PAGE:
But then Google established what was supposed to be a complementary program, its Google Print Library Project, in December of that year. The AAP questions what value there was in the previous Publisher Program as the library project had Google committing to digitizing library copies of all books without publishers' prior agreement. Smith insists that the Publisher Program is still very much alive. Publishers now have the additional option, for their books already digitized under the Google Print Library Project, of transferring those titles into the Publisher Program, he said.
So far, Google has limited its work with libraries to five facilities -- the University of Michigan, Harvard University, Stanford University, The New York Public Library and Oxford University. However, Smith revealed that the company is in talks with additional libraries, mostly international libraries. The ultimate aim of Google Print is to make all the world's books searchable, so that means "all languages and all countries," he said.
While users will be able to view the full text of books in the public domain, Google has continually stated that users will only have access to a few sentences of copyrighted books.
There's also the issue of "fair use," according to the AAP's Schroeder, which is usually defined in relation to educational or non-profit usage, not in terms of usage by a huge corporate commercial entity like Google.
"I believe that what we're doing is within the provisions of fair use and the principles of underlying copyright law," Google's Smith said. The company's aim with Google Print is to "give greater exposure to books and to sell more books," he added.
The AAP's opposition to the way the Google Print programs are developing shouldn't be seen as some sort of "Flat Earth" approach, she stressed. Publishers are keen to move further into the digital age, she insisted. "We're working just as hard as Google" [on that front], she said.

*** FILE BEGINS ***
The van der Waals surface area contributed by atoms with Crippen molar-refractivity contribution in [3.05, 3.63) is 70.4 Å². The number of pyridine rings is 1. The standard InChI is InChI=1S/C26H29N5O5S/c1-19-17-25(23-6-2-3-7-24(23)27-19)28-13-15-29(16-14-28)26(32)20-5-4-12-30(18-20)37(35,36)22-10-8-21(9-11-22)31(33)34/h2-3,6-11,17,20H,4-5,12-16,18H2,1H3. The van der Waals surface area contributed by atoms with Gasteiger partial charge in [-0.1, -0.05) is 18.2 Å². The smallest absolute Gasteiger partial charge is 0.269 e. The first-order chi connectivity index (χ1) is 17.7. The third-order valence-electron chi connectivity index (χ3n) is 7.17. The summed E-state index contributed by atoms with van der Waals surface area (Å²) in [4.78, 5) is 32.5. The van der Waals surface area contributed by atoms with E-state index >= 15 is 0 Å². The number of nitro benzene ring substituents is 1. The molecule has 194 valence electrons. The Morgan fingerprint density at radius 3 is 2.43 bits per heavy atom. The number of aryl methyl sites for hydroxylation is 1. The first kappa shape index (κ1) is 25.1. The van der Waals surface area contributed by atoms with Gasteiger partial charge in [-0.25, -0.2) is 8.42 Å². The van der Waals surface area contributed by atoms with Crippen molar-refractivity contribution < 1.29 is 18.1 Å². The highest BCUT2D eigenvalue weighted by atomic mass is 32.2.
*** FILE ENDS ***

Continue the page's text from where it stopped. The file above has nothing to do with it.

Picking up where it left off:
This isn't the first time publishers have tussled with Google. In May of this year, the Association of American University Presses (AAUP), a group of non-profit scholarly publishers, sent Google a letter asking for clarification on the Google Print Library Project and expressing concerns over possible misuse of their copyrighted content.
Technically, Google Print (http://print.google.com/) remains in beta, but the service went live at launch in October and has been accepting submissions ever since. Smith refused to comment on when Google Print might exit beta testing. "I'm unable to say when it will come out," he said. "The project is still in the very early stages." Nor would Smith be drawn on the number of books Google has digitized to date.
Online reseller Amazon.com Inc. launched its "search inside" feature for books back in 2003 and today makes content searchable from hundreds of thousands of books. While Amazon uses the search feature to sell more books, Google Print is designed to boost Google's online advertising revenue stream.